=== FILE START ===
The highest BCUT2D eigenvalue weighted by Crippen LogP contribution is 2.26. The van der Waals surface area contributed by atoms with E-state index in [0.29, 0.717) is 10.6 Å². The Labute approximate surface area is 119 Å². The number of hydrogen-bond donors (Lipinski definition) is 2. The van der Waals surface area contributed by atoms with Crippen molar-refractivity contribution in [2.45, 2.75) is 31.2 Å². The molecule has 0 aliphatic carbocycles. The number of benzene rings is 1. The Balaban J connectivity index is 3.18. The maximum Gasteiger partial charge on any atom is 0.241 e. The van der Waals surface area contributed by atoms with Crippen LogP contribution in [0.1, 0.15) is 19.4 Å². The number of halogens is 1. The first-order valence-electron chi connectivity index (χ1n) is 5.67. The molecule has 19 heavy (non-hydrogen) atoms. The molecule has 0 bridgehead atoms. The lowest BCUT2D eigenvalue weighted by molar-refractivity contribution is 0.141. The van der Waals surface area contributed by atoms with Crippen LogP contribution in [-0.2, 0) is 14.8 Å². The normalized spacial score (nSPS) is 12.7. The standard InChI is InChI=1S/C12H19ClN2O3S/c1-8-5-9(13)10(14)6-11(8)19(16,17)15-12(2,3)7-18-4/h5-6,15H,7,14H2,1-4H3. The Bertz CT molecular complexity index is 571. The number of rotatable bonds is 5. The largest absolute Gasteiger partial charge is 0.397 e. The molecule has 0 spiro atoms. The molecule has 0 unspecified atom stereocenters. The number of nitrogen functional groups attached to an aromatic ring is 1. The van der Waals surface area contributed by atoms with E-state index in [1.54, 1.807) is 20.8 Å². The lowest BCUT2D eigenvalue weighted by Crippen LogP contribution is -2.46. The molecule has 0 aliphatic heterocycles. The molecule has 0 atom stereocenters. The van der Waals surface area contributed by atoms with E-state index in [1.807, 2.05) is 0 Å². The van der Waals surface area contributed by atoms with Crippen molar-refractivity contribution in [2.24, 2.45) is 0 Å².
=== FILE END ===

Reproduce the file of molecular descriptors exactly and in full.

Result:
The highest BCUT2D eigenvalue weighted by Crippen LogP contribution is 2.26. The van der Waals surface area contributed by atoms with E-state index in [0.29, 0.717) is 10.6 Å². The Labute approximate surface area is 119 Å². The number of hydrogen-bond donors (Lipinski definition) is 2. The van der Waals surface area contributed by atoms with Crippen molar-refractivity contribution in [2.45, 2.75) is 31.2 Å². The molecule has 0 aliphatic carbocycles. The number of benzene rings is 1. The Balaban J connectivity index is 3.18. The maximum Gasteiger partial charge on any atom is 0.241 e. The van der Waals surface area contributed by atoms with Crippen LogP contribution in [0.1, 0.15) is 19.4 Å². The number of halogens is 1. The first-order valence-electron chi connectivity index (χ1n) is 5.67. The molecule has 19 heavy (non-hydrogen) atoms. The molecule has 0 bridgehead atoms. The lowest BCUT2D eigenvalue weighted by molar-refractivity contribution is 0.141. The van der Waals surface area contributed by atoms with Crippen LogP contribution in [-0.2, 0) is 14.8 Å². The normalized spacial score (nSPS) is 12.7. The standard InChI is InChI=1S/C12H19ClN2O3S/c1-8-5-9(13)10(14)6-11(8)19(16,17)15-12(2,3)7-18-4/h5-6,15H,7,14H2,1-4H3. The Bertz CT molecular complexity index is 571. The number of rotatable bonds is 5. The largest absolute Gasteiger partial charge is 0.397 e. The molecule has 0 spiro atoms. The molecule has 0 unspecified atom stereocenters. The number of nitrogen functional groups attached to an aromatic ring is 1. The van der Waals surface area contributed by atoms with E-state index in [1.54, 1.807) is 20.8 Å². The lowest BCUT2D eigenvalue weighted by Crippen LogP contribution is -2.46. The molecule has 0 aliphatic heterocycles. The molecule has 0 atom stereocenters. The van der Waals surface area contributed by atoms with E-state index in [1.807, 2.05) is 0 Å². The van der Waals surface area contributed by atoms with Crippen molar-refractivity contribution in [2.24, 2.45) is 0 Å².